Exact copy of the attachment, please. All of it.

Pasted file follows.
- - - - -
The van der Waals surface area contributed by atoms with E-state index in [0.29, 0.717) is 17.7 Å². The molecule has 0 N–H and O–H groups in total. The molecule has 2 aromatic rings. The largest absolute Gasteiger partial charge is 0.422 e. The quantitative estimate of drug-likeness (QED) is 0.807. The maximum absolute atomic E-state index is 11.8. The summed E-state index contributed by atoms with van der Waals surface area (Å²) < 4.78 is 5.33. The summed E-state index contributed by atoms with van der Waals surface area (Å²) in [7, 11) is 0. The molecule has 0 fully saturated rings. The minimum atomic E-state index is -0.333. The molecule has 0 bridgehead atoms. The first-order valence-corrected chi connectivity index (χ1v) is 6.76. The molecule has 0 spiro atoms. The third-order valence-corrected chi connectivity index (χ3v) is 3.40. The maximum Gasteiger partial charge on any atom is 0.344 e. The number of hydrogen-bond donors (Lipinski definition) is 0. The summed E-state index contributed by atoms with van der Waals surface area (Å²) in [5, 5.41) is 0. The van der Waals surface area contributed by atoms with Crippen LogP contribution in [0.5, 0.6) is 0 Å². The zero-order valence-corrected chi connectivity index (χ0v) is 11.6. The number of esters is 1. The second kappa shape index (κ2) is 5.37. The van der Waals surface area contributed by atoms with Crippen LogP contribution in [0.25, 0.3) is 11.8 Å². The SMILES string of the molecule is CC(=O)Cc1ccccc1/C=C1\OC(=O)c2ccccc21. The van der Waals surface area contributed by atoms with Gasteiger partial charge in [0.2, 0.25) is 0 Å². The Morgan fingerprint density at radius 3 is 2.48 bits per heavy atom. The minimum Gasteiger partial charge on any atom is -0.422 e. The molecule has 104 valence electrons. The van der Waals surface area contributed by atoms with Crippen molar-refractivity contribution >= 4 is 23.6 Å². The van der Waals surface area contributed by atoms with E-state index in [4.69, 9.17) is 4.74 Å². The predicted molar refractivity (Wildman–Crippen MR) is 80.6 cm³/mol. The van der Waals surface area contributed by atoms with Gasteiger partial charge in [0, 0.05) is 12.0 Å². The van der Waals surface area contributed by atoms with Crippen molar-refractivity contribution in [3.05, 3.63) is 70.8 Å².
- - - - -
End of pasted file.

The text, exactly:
The van der Waals surface area contributed by atoms with E-state index in [0.29, 0.717) is 17.7 Å². The molecule has 0 N–H and O–H groups in total. The molecule has 2 aromatic rings. The largest absolute Gasteiger partial charge is 0.422 e. The quantitative estimate of drug-likeness (QED) is 0.807. The maximum absolute atomic E-state index is 11.8. The summed E-state index contributed by atoms with van der Waals surface area (Å²) < 4.78 is 5.33. The summed E-state index contributed by atoms with van der Waals surface area (Å²) in [7, 11) is 0. The molecule has 0 fully saturated rings. The minimum atomic E-state index is -0.333. The molecule has 0 bridgehead atoms. The first-order valence-corrected chi connectivity index (χ1v) is 6.76. The molecule has 0 spiro atoms. The third-order valence-corrected chi connectivity index (χ3v) is 3.40. The maximum Gasteiger partial charge on any atom is 0.344 e. The number of hydrogen-bond donors (Lipinski definition) is 0. The summed E-state index contributed by atoms with van der Waals surface area (Å²) in [5, 5.41) is 0. The van der Waals surface area contributed by atoms with Crippen LogP contribution in [0.5, 0.6) is 0 Å². The zero-order valence-corrected chi connectivity index (χ0v) is 11.6. The number of esters is 1. The second kappa shape index (κ2) is 5.37. The van der Waals surface area contributed by atoms with Crippen LogP contribution in [0.25, 0.3) is 11.8 Å². The SMILES string of the molecule is CC(=O)Cc1ccccc1/C=C1\OC(=O)c2ccccc21. The van der Waals surface area contributed by atoms with Gasteiger partial charge in [0.2, 0.25) is 0 Å². The Morgan fingerprint density at radius 3 is 2.48 bits per heavy atom. The minimum Gasteiger partial charge on any atom is -0.422 e. The molecule has 104 valence electrons. The van der Waals surface area contributed by atoms with Crippen molar-refractivity contribution >= 4 is 23.6 Å². The van der Waals surface area contributed by atoms with E-state index in [4.69, 9.17) is 4.74 Å². The predicted molar refractivity (Wildman–Crippen MR) is 80.6 cm³/mol. The van der Waals surface area contributed by atoms with Gasteiger partial charge in [0, 0.05) is 12.0 Å². The van der Waals surface area contributed by atoms with Crippen molar-refractivity contribution in [3.05, 3.63) is 70.8 Å².